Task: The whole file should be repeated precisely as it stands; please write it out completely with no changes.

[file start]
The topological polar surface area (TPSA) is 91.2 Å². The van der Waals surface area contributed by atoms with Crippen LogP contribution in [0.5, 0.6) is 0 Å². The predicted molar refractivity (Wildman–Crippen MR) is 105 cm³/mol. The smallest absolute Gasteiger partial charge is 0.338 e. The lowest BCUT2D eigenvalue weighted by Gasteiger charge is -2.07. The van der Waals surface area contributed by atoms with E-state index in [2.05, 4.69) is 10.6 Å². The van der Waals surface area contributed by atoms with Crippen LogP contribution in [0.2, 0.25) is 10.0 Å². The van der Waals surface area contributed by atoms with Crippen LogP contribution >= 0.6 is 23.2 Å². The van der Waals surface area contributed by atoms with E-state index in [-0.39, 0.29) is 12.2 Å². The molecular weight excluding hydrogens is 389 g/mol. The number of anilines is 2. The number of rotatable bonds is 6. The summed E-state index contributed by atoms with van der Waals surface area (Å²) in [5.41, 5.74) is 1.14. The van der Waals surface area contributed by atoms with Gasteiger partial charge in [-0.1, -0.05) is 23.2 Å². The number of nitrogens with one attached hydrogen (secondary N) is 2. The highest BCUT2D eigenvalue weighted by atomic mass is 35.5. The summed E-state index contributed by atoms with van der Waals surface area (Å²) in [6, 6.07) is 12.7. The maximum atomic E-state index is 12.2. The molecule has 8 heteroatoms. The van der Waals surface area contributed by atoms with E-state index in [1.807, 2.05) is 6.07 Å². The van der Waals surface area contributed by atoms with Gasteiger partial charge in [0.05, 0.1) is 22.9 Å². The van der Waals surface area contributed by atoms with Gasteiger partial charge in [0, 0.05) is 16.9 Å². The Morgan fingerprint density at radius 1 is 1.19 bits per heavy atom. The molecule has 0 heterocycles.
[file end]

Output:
The topological polar surface area (TPSA) is 91.2 Å². The van der Waals surface area contributed by atoms with Crippen LogP contribution in [0.5, 0.6) is 0 Å². The predicted molar refractivity (Wildman–Crippen MR) is 105 cm³/mol. The smallest absolute Gasteiger partial charge is 0.338 e. The lowest BCUT2D eigenvalue weighted by Gasteiger charge is -2.07. The van der Waals surface area contributed by atoms with E-state index in [2.05, 4.69) is 10.6 Å². The van der Waals surface area contributed by atoms with Crippen LogP contribution in [0.2, 0.25) is 10.0 Å². The van der Waals surface area contributed by atoms with Crippen LogP contribution >= 0.6 is 23.2 Å². The van der Waals surface area contributed by atoms with E-state index in [-0.39, 0.29) is 12.2 Å². The molecular weight excluding hydrogens is 389 g/mol. The number of anilines is 2. The number of rotatable bonds is 6. The summed E-state index contributed by atoms with van der Waals surface area (Å²) in [5.41, 5.74) is 1.14. The van der Waals surface area contributed by atoms with Gasteiger partial charge in [-0.1, -0.05) is 23.2 Å². The number of nitrogens with one attached hydrogen (secondary N) is 2. The highest BCUT2D eigenvalue weighted by atomic mass is 35.5. The summed E-state index contributed by atoms with van der Waals surface area (Å²) in [6, 6.07) is 12.7. The maximum atomic E-state index is 12.2. The molecule has 8 heteroatoms. The van der Waals surface area contributed by atoms with E-state index in [1.807, 2.05) is 6.07 Å². The van der Waals surface area contributed by atoms with Gasteiger partial charge in [0.05, 0.1) is 22.9 Å². The van der Waals surface area contributed by atoms with Gasteiger partial charge in [0, 0.05) is 16.9 Å². The Morgan fingerprint density at radius 1 is 1.19 bits per heavy atom. The molecule has 0 heterocycles.